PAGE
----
The spinels have the general chemical formula AB2X4.
AII = a divalent cation like Mg, Cr, Mn, Fe, Co, Ni, Cu, Zn, Cd, Sn
BIII = a trivalent cation like Al, Ga, In, Ti, V, Cr, Mn, Fe, Fe, Co, Ni
X = O, S, Se etc.
Examples of Normal Spinels: MgAl2O4 (known as spinel), Mn3O4, ZnFe2O4, FeCr2O4 (chromite) etc.
A spinel unit cell is made up of 8 FCC cells. The anions (usually oxide ions: O2-) occupy the FCC lattice points. The divalent AII cations occupy 1/8th of the tetrahedral voids, whereas the trivalent BIII cations occupy one half (1/2) of octahedral voids.
We know that in one FCC lattice unit cell, the effective number of atoms (or ions) occupying the lattice points is 4. At the same time, the effective number of tetrahedral voids (holes) = 8 and that of octahedral voids = 4.
That means, in a normal spinel,
The number of anions occupying the lattice points of 8 FCC unit cells = 8 x 4 = 32 .
Whereas, the number of divalent AII cations occupying 1/8th of tetrahedral voids = 8 x 1/8 x 8 = 8
and the number of trivalent BIII ions occupying the half of octahedral voids = 8 x 1/2 x 4 = 16.
i.e. The ratio of AII : BIII : O2- = 8 : 16 : 32 = 1:2:4 which confirms with the formula of normal spinels.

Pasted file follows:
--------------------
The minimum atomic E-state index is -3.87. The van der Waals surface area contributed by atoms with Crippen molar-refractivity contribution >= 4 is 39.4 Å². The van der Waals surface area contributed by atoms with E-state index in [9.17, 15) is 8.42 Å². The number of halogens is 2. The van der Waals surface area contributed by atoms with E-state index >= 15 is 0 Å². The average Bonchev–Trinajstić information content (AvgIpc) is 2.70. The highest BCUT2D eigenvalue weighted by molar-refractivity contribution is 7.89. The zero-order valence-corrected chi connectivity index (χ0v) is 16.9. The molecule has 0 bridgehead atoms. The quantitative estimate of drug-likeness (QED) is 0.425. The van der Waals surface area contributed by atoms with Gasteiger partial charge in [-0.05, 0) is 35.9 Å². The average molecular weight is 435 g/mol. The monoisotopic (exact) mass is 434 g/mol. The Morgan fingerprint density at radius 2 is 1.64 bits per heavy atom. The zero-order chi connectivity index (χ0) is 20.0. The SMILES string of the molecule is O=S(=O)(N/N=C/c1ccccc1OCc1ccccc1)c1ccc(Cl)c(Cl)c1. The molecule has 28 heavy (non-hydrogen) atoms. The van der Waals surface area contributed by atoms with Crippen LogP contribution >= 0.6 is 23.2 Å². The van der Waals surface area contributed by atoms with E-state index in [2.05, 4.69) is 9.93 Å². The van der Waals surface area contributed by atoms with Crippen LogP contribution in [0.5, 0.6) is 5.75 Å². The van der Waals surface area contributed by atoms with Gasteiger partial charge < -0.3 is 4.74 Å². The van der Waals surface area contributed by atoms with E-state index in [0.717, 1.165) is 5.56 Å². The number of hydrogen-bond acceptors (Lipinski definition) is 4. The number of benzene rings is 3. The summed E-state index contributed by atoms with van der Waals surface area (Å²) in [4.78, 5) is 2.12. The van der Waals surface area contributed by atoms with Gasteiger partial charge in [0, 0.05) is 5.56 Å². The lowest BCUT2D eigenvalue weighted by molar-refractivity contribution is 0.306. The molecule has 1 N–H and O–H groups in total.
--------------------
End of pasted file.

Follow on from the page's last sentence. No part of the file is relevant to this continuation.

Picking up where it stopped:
Thus a normal spinel can be represented as: (AII)tet(BIII)2octO4
Now the question is "What are inverse spinels and the differences between the normal and inverse spinel structures?"
Structures of Inverse spinels (B(AB)O4): The AII ions occupy the 1/4th of octahedral voids, whereas one half of BIII ions occupy the 1/8th of tetrahedral voids and the other half occupy 1/4th of octahedral sites. It can be represented as: (BIII)tet(AIIBIII)octO4.
# anions occupying the lattice points of 8 FCC unit cells = 8 x 4 = 32 .
# divalent AII cations occupying 1/4th of octahedral voids = 8 x 1/4 x 4 = 8
# trivalent BIII ions occupying the 1/4th of octahedral voids = 8 x 1/4 x 4 = 8.
# trivalent BIII ions occupying the 1/8th of tetrahedral voids = 8 x 1/8 x 8 = 8.
i.e. The ratio of AII : BIII : O2- = 8 : (8+8) : 32 = 1:2:4 which confirms with the formula of inverse spinels.
Thus an inverse spinel can be represented as: (BIII)tet(AII)oct(BIII)octO4
Examples of Inverse spinels: Fe3O4 (ferrite), CoFe2O4, NiFe2O4 etc.
The above inverse spinels can also be written as:
Fe3O4 = FeIII(FeIIFeIII)O4
CoFe2O4 = FeIII(CoIIFeIII)O4
NiFe2O4 = FeIII(NiIIFeIII)O4